April 14th, 2014
Given their recent mention in Paul Krugman’s New York Times‘ column, it’s not surprising that Sam Dickman, David Himmelstein, Danny McCormick, and Steffie Woolhandler‘s discussion of the health and financial impacts of opting out of Medicaid expansion was the most-read Health Affairs Blog post from January 1 to March 31, 2014.
Next on the list was Robert York, Kenneth Kaufman, and Mark Grube‘s discussion of a regional study on the transformation from inpatient-centered care to an outpatient model focused on community-based care. This was followed by Susan Devore‘s commentary on changing health care trends and David Muhlestein‘s evaluation of accountable care organization growth.
Tim Jost is also listed four times for contributions to his Implementing Health Reform series on Medicaid asset rules, CMS letter to issuers, contraceptive coverage, and exchange and insurance market standards.
The full list appears below. Read the rest of this entry »
April 11th, 2014
Billy Wynne at Healthcare Lighthouse offers this week’s edition of the Health Wonk Review. All of the posts in Billy’s “April Fool’s” edition are an excellent read, including the Health Affairs Blog post by Dean Aufderheide on mental illness in America’s jails and prisons. Read the rest of this entry »
April 10th, 2014
Back in February, The Aspen Institute and The Advisory Board Company sponsored the Care Innovation Summit in Washington, DC. With a keynote address from Secretary of Health and Human Services Kathleen Sebelius, the daylong summit featured some of the newest data and research on the rapidly evolving U.S. health care landscape.
Featured speakers such as Jeffrey Brenner of the Camden Coalition of Healthcare Providers and Claudia Grossmann of the Institute of Medicine in addition to others from State and Federal government, insurers, hospitals, and research institutions offered insights on higher-value care and improved health for individuals and populations.
Here are five most memorable takeaways:
1. Health Care Cost Inflation Has Slowed
Perhaps the most eye-catching data trend presented was the dramatic slowing of Medicare spending showcased by Patrick Conway, Director of CMMI (presentation available here). The collapse of annual per capita spending growth is important not only because it implies significant value changes are underway in the provision of ever more services by Medicare, but also because it can further mean many things to many people. Read the rest of this entry »
April 8th, 2014
Development assistance for health (DAH) to low- and middle-income countries provided by donors and international agencies are given in the form of grants, low-cost loans, and goods and services. Without this assistance, some of the poorest countries would be less able to supply basic health care.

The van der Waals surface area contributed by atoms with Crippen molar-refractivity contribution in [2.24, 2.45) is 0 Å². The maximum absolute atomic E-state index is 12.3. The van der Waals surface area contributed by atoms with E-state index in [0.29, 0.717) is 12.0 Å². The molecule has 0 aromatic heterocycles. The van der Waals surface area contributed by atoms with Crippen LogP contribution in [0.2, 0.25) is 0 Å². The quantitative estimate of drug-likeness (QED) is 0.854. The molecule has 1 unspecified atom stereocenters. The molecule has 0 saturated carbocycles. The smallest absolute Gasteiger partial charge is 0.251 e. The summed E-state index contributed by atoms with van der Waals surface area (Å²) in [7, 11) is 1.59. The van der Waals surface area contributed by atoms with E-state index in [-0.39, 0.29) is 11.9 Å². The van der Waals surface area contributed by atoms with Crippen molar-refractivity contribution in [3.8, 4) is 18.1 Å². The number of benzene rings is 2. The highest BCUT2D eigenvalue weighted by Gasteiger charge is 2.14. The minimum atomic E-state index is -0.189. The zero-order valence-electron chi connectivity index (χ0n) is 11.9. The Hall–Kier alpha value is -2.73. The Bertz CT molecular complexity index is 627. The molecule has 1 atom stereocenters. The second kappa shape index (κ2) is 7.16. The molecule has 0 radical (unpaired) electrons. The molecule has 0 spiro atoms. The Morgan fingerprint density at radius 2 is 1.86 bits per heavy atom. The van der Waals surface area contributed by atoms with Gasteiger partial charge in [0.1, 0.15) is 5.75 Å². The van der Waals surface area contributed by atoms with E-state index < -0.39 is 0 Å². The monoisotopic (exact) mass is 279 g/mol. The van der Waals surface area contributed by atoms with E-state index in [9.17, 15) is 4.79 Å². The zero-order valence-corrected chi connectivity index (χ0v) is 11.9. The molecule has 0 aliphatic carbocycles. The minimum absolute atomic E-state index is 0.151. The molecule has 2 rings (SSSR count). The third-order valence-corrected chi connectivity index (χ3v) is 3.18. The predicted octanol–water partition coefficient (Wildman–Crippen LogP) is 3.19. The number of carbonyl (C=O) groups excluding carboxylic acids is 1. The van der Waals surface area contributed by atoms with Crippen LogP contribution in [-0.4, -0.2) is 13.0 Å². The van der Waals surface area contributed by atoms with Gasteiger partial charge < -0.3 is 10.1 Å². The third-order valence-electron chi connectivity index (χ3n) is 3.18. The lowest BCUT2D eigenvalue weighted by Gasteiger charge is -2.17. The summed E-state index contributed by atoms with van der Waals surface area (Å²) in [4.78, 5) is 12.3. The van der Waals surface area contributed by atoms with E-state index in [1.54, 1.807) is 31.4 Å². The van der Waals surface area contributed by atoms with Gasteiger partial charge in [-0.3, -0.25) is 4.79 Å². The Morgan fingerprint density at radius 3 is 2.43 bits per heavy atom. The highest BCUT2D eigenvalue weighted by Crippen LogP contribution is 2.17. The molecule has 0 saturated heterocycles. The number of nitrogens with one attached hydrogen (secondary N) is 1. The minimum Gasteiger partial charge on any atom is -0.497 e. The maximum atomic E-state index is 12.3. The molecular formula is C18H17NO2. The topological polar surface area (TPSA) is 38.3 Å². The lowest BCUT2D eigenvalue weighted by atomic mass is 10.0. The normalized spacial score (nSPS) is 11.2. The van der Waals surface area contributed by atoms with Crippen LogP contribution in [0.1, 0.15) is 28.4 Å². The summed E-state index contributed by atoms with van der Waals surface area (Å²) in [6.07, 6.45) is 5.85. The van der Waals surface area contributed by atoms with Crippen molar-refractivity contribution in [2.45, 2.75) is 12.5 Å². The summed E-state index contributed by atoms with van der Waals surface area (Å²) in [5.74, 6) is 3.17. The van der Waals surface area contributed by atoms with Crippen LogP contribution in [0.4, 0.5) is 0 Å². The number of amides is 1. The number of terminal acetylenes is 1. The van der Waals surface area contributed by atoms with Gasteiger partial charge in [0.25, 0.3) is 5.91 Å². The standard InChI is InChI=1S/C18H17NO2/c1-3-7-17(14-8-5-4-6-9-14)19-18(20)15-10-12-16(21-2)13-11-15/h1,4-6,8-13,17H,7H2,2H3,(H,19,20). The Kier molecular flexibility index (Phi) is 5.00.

A new study, being released today as a Web First by Health Affairs, tracked the flow of development assistance for health and estimated that in 2013 it reached $31.3 billion.
Looking at past growth patterns of these international transfers of funds for health, authors Joseph Dieleman, Casey Graves, Tara Templin, Elizabeth Johnson, Ranju Baral, Katherine Leach-Kemon, Anne Haakenstad, and Christopher Murray identified a steady 6.5 percent annualized growth rate between 1990 and 2000, which nearly doubled to 11.3 percent between 2001 and 2010 with the burgeoning of many public-private partnerships. Since 2011, however, annualized growth has dramatically dropped, to 1.1 percent, due, in part, to the effect of the global economic crisis. Read the rest of this entry »
April 7th, 2014
Health Affairs’ April issue addresses the litany of public and personal ramifications of Alzheimer’s disease—the most expensive condition in the United States both in terms of real costs and the immeasurable toll on loved ones. Articles examine best practices and models of care; a global view of the disease; the effects on caregivers; and what may lie ahead for a disproportionately underfunded research community.
Unnecessary hospital and emergency department (ED) visits are particularly difficult on people with Alzheimer’s—and costly to the health care system—but they experience them more often than their counterparts without dementia. Zhanlian Feng of RTI International and colleagues examined Medicare claims data linked to the Health and Retirement Study to determine hospital and ED use among older people with and without dementia across community and institutional settings. They found that in the community older people with dementia were more likely to have a hospitalization or ED visit than those without dementia, and that both groups had a marked increase in health care usage near the end of life.
Specifically, they found significant differences in hospitalizations and ED visits among community-dwelling residents, with 26.7 percent of dementia patients versus 18.7 percent of non-dementia residents experiencing hospitalization, and 34.5 percent versus 25.4 percent experiencing an ED visit. Differences were less pronounced among nursing home residents and tended to even out among all groups in the last year of life. The researchers suggest that policy makers consider promoting the use of alternative end-of-life options such as hospice care and providing supportive services and advance care planning to Medicare beneficiaries that can help reduce avoidable hospital-based care. Read the rest of this entry »
April 4th, 2014
Despite decades of effort, finding breakthrough treatments or a cure for Alzheimer’s has eluded researchers. In the April 2014 issue of Health Affairs, The Long Reach Of Alzheimer’s Disease, we explore the many subjects raised by the disease: the optimal care patients receive and the testing of new models, international comparisons of how the disease is treated, families’ end-of-life dilemmas, a new public-private research collaboration designed to produce improved treatments, and others.
Please join us on Wednesday, April 9, at W Hotel in Washington, DC, for a Health Affairs briefing where we will unveil the issue. We are delighted to welcome Dr. Richard Hodes, director of the National Institute on Aging at the National Institutes of Health to deliver the Keynote. Read the full briefing agenda.